Will Arnett

Yes, an Arrested Development movie is still in the works, and series creator Mitch Hurwitz is still excited about it.

"We very much loved working on Arrested, and that's why we do want to make the movie," Hurwitz said.

But Hurwitz has also moved on to something new, a Fox comedy called Running Wilde. The series, starring Will Arnett as a pompous playboy and Keri Russell as his former childhood sweetheart, does share a few things with Arrested. Joining Hurwitz and Arnett, who co-created and is also writing and co-executive producing the series, is Arrested alum David Cross, who will appear in at least seven episodes of Running's first season.  

Exclusive: David Cross joins Fox's Running Wilde

Are the shows too similar? Producers and cast faced that question — in many various forms — from reporters Monday during the show's Television Critics Association fall preview. Hurwitz was adamant that no one is trying to re-create the family Bluth.

For one thing, Running Wilde isn't about a dysfunctional, backbiting family. The story, which Hurwitz described as a "true romantic comedy," is narrated by 12-year-old Puddle (Stefania Owen). She's the daughter of liberal-minded do-gooder Emmy (Russell), whose world-saving crusades make Puddle yearn for a normal life. When Emmy is reunited with Steve (Arnett), the bumbling son of an oil tycoon, Puddle becomes hopeful that her wish can come true.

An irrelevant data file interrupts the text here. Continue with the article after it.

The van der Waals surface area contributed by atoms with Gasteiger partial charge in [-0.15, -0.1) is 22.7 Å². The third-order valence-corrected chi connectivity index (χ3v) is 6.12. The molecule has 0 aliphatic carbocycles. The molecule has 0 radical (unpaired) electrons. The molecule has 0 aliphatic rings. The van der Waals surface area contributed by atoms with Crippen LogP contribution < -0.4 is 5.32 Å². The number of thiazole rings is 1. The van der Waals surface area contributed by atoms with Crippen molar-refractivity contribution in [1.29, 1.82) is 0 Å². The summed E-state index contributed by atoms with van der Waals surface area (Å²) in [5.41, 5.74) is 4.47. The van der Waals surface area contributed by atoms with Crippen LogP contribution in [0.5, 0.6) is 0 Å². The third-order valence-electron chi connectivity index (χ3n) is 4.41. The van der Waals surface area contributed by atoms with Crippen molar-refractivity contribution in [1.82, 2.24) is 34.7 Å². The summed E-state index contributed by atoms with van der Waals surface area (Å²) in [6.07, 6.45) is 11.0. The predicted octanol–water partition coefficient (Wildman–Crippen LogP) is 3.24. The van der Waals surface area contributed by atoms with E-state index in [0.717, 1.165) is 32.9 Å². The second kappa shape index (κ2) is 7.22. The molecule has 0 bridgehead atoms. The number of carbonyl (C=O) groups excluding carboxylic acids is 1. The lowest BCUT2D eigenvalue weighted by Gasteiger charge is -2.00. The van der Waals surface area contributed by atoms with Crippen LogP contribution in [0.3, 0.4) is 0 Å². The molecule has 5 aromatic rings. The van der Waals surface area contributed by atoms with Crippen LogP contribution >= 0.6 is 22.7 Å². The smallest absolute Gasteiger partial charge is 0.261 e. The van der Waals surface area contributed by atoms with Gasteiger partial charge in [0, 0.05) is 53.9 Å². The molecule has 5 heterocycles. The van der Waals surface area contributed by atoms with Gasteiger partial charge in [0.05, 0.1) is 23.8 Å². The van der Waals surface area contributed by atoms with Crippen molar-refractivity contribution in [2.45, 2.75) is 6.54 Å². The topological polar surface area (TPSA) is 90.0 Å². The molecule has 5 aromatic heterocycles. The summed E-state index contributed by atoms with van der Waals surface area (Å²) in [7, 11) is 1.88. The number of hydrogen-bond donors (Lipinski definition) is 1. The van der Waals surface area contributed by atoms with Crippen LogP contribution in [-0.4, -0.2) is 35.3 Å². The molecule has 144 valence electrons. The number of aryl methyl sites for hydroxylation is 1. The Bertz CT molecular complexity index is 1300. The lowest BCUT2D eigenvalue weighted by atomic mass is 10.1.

"There's real peril in trying to repeat yourself and apply rules that applied to something else to a new project," Hurwitz said. Producers did, however, consider the inevitable Arrested comparisons when it came time to cast Cross, who will play the fiancé of Russell's character.

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"Of course we're going to get the comparisons, good or bad," Arnett said, then deadpanned, "Bad, mostly. ... [We thought,] 'F--- it, we might as well get him.'"

"Everything that comes ouf of [David's] mouth is hysterical," co-creator and executive producer Jim Valley added.

Hurwitz acknowledged that there is a "burden" associated with bring compared to Arrested, which won the 2004 Emmy for best comedy series, but called it a "high-class problem to have."

"We're glad to be working, we're glad to be doing something that appeals to a wider audience," Hurwitz said, referring to the below-average ratings that plagued Arrested in spite of critical acclaim. "If we can make a bigger audience interested in [Running Wilde], more of our subversiveness can come out."

He continued, "The show asks something of us that Arrested didn't — and that's a great, exciting challenge."